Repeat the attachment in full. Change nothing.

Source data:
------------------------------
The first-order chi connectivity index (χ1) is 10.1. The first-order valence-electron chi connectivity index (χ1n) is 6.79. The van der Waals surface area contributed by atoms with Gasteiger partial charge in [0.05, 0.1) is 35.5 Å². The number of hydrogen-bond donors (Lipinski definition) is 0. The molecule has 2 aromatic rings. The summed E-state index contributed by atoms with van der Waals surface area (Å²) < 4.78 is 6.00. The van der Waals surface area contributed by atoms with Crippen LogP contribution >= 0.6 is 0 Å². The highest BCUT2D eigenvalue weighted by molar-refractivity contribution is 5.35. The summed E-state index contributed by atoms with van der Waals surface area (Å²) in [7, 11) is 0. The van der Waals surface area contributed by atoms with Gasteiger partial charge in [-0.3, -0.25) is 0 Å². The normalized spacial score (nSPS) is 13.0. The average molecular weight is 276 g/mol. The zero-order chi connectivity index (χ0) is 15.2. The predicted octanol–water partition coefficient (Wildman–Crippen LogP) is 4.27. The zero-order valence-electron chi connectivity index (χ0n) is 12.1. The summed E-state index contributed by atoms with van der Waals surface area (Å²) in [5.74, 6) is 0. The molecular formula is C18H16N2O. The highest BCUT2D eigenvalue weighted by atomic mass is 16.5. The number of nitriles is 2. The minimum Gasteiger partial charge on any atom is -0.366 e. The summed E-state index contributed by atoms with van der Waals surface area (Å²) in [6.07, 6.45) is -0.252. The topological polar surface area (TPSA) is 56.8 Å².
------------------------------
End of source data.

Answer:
The first-order chi connectivity index (χ1) is 10.1. The first-order valence-electron chi connectivity index (χ1n) is 6.79. The van der Waals surface area contributed by atoms with Gasteiger partial charge in [0.05, 0.1) is 35.5 Å². The number of hydrogen-bond donors (Lipinski definition) is 0. The molecule has 2 aromatic rings. The summed E-state index contributed by atoms with van der Waals surface area (Å²) < 4.78 is 6.00. The van der Waals surface area contributed by atoms with Crippen LogP contribution >= 0.6 is 0 Å². The highest BCUT2D eigenvalue weighted by molar-refractivity contribution is 5.35. The summed E-state index contributed by atoms with van der Waals surface area (Å²) in [7, 11) is 0. The van der Waals surface area contributed by atoms with Gasteiger partial charge in [-0.3, -0.25) is 0 Å². The normalized spacial score (nSPS) is 13.0. The average molecular weight is 276 g/mol. The zero-order chi connectivity index (χ0) is 15.2. The predicted octanol–water partition coefficient (Wildman–Crippen LogP) is 4.27. The zero-order valence-electron chi connectivity index (χ0n) is 12.1. The summed E-state index contributed by atoms with van der Waals surface area (Å²) in [5.74, 6) is 0. The molecular formula is C18H16N2O. The highest BCUT2D eigenvalue weighted by atomic mass is 16.5. The number of nitriles is 2. The minimum Gasteiger partial charge on any atom is -0.366 e. The summed E-state index contributed by atoms with van der Waals surface area (Å²) in [6.07, 6.45) is -0.252. The topological polar surface area (TPSA) is 56.8 Å².